On that traverse over to Kai-koma, the first major peak along the ridge is none other than Takamine, a peak just one meter lower than Mt. Yakushi but just as impressive. Amazingly, this mountain was not included in the Hō-ō triumvirate, perhaps because Japan likes to group things together by threes and not fours. Thus, a deity was not enshrined here and the rather mundane name of ‘tall peak’ put in its place. If given the chance, I would suggest offering the mountain to Dainichi, the Buddha representing emptiness.

 

 

 

 

Shaken up – part 1

7:56am

I push the button next to the door of the Kizu-bound JR train – those self-service buttons on rural trains that only allow those in the know to exit the train. The doors open and I glide onto the platform, swimming through throngs of high school students funneling through the ticket gates. My ticket is swallowed by the wicket machinery, and allows passage via a narrow flight of stairs to the north-south corridor of route 22. Descending down to street level, I turn left along the narrow shoulder to my usual stance at the broad intersection. From here I can hop through the pedestrian crossing and directly into the convenience store, avoiding the rush of students following pursuit. It’s a perfect plan, and part of my usual Monday morning routine to kick off yet another busy week.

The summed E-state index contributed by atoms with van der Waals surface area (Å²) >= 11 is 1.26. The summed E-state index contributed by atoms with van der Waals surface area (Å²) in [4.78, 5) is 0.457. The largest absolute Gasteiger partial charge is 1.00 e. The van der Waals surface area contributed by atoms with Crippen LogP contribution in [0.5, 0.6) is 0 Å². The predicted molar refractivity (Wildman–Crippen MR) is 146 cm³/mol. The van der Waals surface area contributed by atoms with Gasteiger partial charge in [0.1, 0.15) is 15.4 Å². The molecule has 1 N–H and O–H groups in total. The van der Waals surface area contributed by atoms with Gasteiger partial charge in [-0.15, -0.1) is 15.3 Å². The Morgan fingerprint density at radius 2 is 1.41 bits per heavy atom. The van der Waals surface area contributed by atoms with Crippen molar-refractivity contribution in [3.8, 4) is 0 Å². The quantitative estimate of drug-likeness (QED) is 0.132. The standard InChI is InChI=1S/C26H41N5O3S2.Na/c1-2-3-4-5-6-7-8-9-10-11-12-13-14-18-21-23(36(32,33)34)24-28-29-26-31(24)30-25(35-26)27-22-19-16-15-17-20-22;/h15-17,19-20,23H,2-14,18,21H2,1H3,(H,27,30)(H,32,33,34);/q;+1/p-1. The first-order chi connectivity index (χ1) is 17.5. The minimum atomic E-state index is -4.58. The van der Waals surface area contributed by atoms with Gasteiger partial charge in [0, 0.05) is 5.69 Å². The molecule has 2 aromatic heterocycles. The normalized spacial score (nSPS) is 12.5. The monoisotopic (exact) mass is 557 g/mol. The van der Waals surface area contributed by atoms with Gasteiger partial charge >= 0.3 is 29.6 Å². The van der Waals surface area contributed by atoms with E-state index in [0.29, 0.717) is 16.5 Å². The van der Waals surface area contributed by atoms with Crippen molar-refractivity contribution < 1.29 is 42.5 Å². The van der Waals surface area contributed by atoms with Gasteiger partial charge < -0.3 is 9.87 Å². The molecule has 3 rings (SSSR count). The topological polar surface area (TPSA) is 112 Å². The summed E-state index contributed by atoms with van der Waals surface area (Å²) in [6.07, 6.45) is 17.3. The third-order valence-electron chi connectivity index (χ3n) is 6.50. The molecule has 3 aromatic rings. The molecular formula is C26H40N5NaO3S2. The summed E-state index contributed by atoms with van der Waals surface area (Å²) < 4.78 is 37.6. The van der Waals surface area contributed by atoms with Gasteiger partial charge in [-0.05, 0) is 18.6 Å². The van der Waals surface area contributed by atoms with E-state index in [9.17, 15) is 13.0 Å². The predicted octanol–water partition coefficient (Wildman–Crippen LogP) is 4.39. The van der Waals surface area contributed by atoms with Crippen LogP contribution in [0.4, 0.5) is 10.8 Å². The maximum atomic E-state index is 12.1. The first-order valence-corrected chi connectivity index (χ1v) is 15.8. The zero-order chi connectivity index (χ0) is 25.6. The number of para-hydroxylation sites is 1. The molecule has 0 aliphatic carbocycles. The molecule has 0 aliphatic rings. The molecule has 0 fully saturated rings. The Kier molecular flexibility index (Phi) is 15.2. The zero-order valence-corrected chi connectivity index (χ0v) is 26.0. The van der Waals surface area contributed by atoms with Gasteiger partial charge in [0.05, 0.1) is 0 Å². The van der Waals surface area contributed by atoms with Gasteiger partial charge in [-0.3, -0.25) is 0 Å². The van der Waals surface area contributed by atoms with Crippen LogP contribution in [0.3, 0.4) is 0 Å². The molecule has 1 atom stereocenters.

7:58am

I stand at the front of the pack, like a marathon runner taking position at the starting gates. Suddenly, I am pushed from behind and instinctively lurch forward into the middle of the road. The asphalt thrusts upward, throwing me off my stance. I scurry over across the street, against the light, along with around 50 other students who are escaping from the terrifying sound of screeching metal and the unmistakable ping of electric wires. Screams of panic fill the air – I turn around and glance up at the pedestrian overpass swaying with panic-striken kids holding onto the railing for dear life. Directly behind me, the wall of students patiently waiting for the red light is replaced by an undulating wall of scaffolding, teetering on the edge of collapse. Is this what pushed me from behind?

7:59am

Hands on my knees, I pant for air and wait for my redlining heart beat to subside. I watch as the power lines continue to sway, always among the last things to stop moving during a seismic event. Reality starts to set in – this was a quake, and quite a strong one at that.

(To be continued)

The Togakushi highlands are an oft-overlooked section of northern Nagano prefecture offering a unique mix of nature and culture. The Togakushi range is dominated by the pyramidal peak of Takazuma, one of the Hyakumeizan, while the lower jagged ridge of Mt. Togakushi is relegated to 200meizan status.

The cliffs of Togakushi make for a stunning backdrop against the green pastures of the farmlands sitting snugly at the foot of the range. Troupes of wild monkeys can sometimes be seen foraging through the long grass in search of sustenance.